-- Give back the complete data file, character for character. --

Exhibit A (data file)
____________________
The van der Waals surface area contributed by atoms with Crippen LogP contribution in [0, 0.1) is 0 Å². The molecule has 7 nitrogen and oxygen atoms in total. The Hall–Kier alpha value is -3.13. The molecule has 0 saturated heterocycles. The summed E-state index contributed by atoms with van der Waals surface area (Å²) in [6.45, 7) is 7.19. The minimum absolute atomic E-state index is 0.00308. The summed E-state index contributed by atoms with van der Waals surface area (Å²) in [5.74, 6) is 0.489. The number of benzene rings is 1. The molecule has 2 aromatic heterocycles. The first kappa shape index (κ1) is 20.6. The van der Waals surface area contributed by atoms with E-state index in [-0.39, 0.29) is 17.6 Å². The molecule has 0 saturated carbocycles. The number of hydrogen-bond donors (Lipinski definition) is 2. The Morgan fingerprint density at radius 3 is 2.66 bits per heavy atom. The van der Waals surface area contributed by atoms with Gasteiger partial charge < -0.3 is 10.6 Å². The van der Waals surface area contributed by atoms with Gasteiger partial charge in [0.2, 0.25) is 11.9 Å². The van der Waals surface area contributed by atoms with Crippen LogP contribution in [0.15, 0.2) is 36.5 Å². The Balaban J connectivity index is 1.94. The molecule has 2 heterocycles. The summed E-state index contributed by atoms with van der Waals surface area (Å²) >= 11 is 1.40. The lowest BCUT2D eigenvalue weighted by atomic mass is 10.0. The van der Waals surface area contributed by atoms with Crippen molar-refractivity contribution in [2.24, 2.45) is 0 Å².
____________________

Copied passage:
The van der Waals surface area contributed by atoms with Crippen LogP contribution in [0, 0.1) is 0 Å². The molecule has 7 nitrogen and oxygen atoms in total. The Hall–Kier alpha value is -3.13. The molecule has 0 saturated heterocycles. The summed E-state index contributed by atoms with van der Waals surface area (Å²) in [6.45, 7) is 7.19. The minimum absolute atomic E-state index is 0.00308. The summed E-state index contributed by atoms with van der Waals surface area (Å²) in [5.74, 6) is 0.489. The number of benzene rings is 1. The molecule has 2 aromatic heterocycles. The first kappa shape index (κ1) is 20.6. The van der Waals surface area contributed by atoms with E-state index in [-0.39, 0.29) is 17.6 Å². The molecule has 0 saturated carbocycles. The number of hydrogen-bond donors (Lipinski definition) is 2. The Morgan fingerprint density at radius 3 is 2.66 bits per heavy atom. The van der Waals surface area contributed by atoms with Gasteiger partial charge < -0.3 is 10.6 Å². The van der Waals surface area contributed by atoms with Gasteiger partial charge in [0.2, 0.25) is 11.9 Å². The van der Waals surface area contributed by atoms with Crippen LogP contribution in [0.15, 0.2) is 36.5 Å². The Balaban J connectivity index is 1.94. The molecule has 2 heterocycles. The summed E-state index contributed by atoms with van der Waals surface area (Å²) >= 11 is 1.40. The lowest BCUT2D eigenvalue weighted by atomic mass is 10.0. The van der Waals surface area contributed by atoms with Crippen molar-refractivity contribution in [2.24, 2.45) is 0 Å².